Vary your foods relatively widely, and only put common foods on the menu half the time. Stay away from processed foods, which are designed to hit triggers in us that satisfy our desire for salty, fatty, and sweet items, making our kids crave them more and reject fresh foods that can’t mimic these triggers. Your child will be free not to eat what they don’t want, but do not offer other alternatives. Remember, if you’ve set the menu to be healthy and tasty, there is no reason that you should be fighting with a child over what they will and will not eat. If you find yourself in this battle, there is an imbalance of authority in the home that will cause problems when attempting to potty train.

Some good, fresh foods that a child may or may not be inclined to try on their own are hummus, black olives, red peppers, carrot sticks, celery sticks, kefir, string cheese, plain rice, wheat berries, quinoa, toast with butter, eggs, and cucumber sticks. Offer new snack combinations as well! Graham crackers and milk, raisins in oatmeal, bananas or apples with peanut butter—these are good, tasty additions to supplement a fresh menu, and by combining foods, you will create new flavors for your child.

Be creative. Use colors, and keep it fun. Make it a point to sit with your toddler and eat the same foods with them. Demonstration and leading by example is going to be key in your potty training future. One other way to craft an open mind for your toddler is to talk about the new foods you are eating. Point out how the celery is so crunchy. Then point out how the carrot is so crunchy, and then talk about how the banana is not crunchy; it’s soft. If your kid doesn’t want to try new foods, you will pique his curiosity about these new attributes the more you talk about them, and you may even be teaching him something new! Test this later by putting crunchy and soft foods on a plate, and ask your kid to tell you which is crunchy. Correct him if he’s wrong, and reteach the concepts through food. I want you to see how many times you need to teach something before he can correctly answer. If he picks these things up quickly, it will help convince you of his ability to learn to use the toilet.

After a solid week of menu alterations, you have now successfully taught your child to trust you in new things. You’re not feeding him junk, and he had fun sitting with you, sharing and learning through every meal.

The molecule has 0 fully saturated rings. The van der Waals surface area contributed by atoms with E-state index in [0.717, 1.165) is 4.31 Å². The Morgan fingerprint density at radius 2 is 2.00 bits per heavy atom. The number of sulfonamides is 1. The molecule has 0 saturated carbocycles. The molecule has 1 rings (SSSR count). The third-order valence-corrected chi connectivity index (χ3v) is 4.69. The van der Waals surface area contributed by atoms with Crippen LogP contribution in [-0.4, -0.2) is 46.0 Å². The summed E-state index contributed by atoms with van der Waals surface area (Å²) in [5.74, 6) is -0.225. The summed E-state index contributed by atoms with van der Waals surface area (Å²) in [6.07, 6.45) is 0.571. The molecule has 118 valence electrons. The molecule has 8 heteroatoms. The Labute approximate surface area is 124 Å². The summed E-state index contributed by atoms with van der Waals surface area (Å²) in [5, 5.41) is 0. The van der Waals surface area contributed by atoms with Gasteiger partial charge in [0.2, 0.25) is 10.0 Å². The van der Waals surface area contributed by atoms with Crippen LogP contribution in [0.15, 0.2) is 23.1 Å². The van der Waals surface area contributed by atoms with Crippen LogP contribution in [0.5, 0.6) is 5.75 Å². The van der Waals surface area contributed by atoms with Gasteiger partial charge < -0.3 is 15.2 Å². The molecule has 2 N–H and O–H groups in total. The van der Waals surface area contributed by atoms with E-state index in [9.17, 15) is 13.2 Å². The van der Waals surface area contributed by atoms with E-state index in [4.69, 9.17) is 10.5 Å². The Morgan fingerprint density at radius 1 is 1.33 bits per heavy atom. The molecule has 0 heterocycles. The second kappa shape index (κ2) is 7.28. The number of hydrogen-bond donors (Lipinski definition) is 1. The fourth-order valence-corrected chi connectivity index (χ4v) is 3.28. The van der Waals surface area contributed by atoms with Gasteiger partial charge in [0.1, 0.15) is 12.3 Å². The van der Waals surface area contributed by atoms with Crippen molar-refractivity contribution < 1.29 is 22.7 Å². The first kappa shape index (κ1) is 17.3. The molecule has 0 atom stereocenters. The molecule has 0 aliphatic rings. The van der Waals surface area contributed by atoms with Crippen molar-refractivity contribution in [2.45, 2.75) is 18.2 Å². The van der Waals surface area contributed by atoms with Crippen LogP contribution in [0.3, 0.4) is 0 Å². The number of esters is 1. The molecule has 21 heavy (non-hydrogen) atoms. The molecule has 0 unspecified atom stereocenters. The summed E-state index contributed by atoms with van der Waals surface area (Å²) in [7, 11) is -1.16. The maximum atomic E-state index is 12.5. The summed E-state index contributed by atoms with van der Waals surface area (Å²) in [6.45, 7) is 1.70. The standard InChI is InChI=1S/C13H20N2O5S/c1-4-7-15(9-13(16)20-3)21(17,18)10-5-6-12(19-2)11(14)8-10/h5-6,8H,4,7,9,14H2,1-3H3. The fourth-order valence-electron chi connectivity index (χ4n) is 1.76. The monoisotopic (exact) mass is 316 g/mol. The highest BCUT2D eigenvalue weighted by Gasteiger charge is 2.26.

What to Watch

If you have a cartoon buff on your hands, make sure you begin to vary your television menu with non-animated shows. Some wonderfully fascinating programs are found in nature documentaries, but Planet and Life are both series that offer a wide variety of colors, animals, and scenery. Your child may not agree at first, but don’t let her change the channel. Put on what you want her to watch, and make sure it stays on, or it will be turned off. If she tries to change the show, tell her two to three times that you are choosing this show and that you will shut off the TV if she continues to change it. Then, follow through.

Not every show needs to be dictated by you, but her TV time should be varied between your choices and hers. Do not get into a place where you are making deals. During most days of the week, in this time of teaching compliance, you should be setting the TV programs 100%. Throw their favorite shows in your TV plan as well so they see you know what they like, which will help you teach them to trust you. Start out by making a list of all their shows, and during the first two days, you can play one to two shows that they like, and then throw in a third, new and different one. The next day, it should be one show they like and know, then a second they don’t know. The third day should start off with something completely new. By the end of the week, your TV choices should be at your whim as you look to entertain and enrich your child’s knowledge of the world outside his home.


What to Wear

I remember a time when my second child was two years old, and we were heading out to the department store. He insisted on dressing himself and emerged from his room in adorable inappropriateness! It wasn’t anything bad, but on our ninety-degree summer day, he chose to don super-cute rain galoshes. I told him that it would be too hot to wear those, and he told me he loved them and that he was going to wear them.

“But they will be hot, and you’ll be uncomfortable,” I said.

“No, they won’t!” he said.